Last Updated on Thursday, 8 July, 2021 at 12:48 pm by Andre Camilleri
James Cassar is the director of several event companies within the corporate and social event fields.
It has been an all-time myth that working in the events industry was an easy way to make money while having fun.
The truth is that, this is just that – only a myth. Working in the events industry is very challenging, not only because of the very long hours, which require you to work through evenings, weekends and public holidays, but also because of the substantial responsibility that burdens an event planner. Planning an event requires long hours of planning, testing and meetings in order to deliver that experience expected by both client and attendees. Delivering experiences requires knowledge supported by hands-on training that instils planners with the skill and foresight to come up with the correct decisions at the right moment and frequently when one is hard-pressed for enough time to think. Sacrifice and skill are in fact necessary for all professionals within the events industry, from photographers to videographers, bands to DJs, light and sound operators and riggers, dancers, performers, chefs, waiters, bar tenders, security personnel and so many others who are part of the industry.
While professionally executed events come with sacrifice, they also reward the events professionals with great satisfaction, as an event becomes a memorable experience that continues to be remembered long after the event has ended. Events have always been taken for granted, but are in reality experiences that make up the lives of individuals. People have always celebrated their milestones with events – be this a birthday, a religious milestone, a marriage, an anniversary, a personal achievement, and so on and so forth. Similarly, societies and countries have done the same; every milestone, anniversary or achievement has been sealed by an organised event, making that highlight a memorable one. Business events have also been opportunities for businesses to network and make connections locally and internationally, showcase products and sell them to new customers, meet local and international partners and seek further opportunities. Social events have offered the opportunity for individuals to meet, develop relationships and friendships, possibly leading to stronger bonds such as marriage, partnerships and collaborations. Physical meetings are therefore part of life and life without such events is not the life most people wish to live.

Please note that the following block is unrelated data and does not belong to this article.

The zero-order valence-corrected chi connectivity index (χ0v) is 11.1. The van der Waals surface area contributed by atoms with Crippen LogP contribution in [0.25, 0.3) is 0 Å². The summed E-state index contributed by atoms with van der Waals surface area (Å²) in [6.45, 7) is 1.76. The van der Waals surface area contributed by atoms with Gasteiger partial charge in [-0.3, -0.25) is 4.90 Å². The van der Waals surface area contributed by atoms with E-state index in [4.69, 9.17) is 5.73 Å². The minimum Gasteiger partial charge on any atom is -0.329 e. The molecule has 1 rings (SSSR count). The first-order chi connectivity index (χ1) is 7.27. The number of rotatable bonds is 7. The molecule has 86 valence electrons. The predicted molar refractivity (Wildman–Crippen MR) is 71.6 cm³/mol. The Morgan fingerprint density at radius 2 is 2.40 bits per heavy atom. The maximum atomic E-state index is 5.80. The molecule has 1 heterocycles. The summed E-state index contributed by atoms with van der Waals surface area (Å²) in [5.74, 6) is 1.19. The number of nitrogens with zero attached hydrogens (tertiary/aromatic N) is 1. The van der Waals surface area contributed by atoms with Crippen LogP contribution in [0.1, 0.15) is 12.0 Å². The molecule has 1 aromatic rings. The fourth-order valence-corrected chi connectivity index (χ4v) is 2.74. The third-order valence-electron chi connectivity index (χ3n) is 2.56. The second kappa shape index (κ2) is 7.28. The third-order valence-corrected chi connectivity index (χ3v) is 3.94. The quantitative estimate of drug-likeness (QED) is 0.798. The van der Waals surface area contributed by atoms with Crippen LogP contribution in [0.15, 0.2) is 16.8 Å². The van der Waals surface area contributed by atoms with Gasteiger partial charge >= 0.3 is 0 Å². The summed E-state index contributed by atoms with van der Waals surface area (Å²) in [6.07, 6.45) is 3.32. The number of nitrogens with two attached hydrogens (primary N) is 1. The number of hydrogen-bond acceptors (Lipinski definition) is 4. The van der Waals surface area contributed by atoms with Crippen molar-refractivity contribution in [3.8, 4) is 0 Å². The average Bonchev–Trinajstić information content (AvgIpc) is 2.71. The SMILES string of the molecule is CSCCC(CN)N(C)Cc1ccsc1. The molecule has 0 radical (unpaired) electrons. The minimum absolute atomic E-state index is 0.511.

Fast forward to 2021: 15 months from when the Covid-19 pandemic first hit the world. Event professionals, artists, suppliers … indeed, the event industry in general have been side-lined; the realities of the industry’s dependents have been put aside, left to beg for a fair and safe re-opening, which allows operators to earn a living once again and to sustain their families and those of their teams. This safe re-opening is potentially the only way to safely control crowds when people meet to socialise, which will happen as it is part of our culture. The only way to ensure safety is by trained personnel, monitoring entrances and exits and ensuring regulations are not being broken.
In 2021, event professionals are not only begging to be considered as equal to other industries; they are also begging to allow them to plan the events that once made life much more interesting, colourful and enjoyable.
James Cassar is also a hands-on event producer himself, with a strong academic background including a PhD focused on international events and event destination marketing from Bournemouth University, UK. James is a visiting lecturer at the University of Malta, lecturing topics related to events and is also the author of academic papers, reports and conference presentations and proceedings. James is also assistant secretary general at MEIA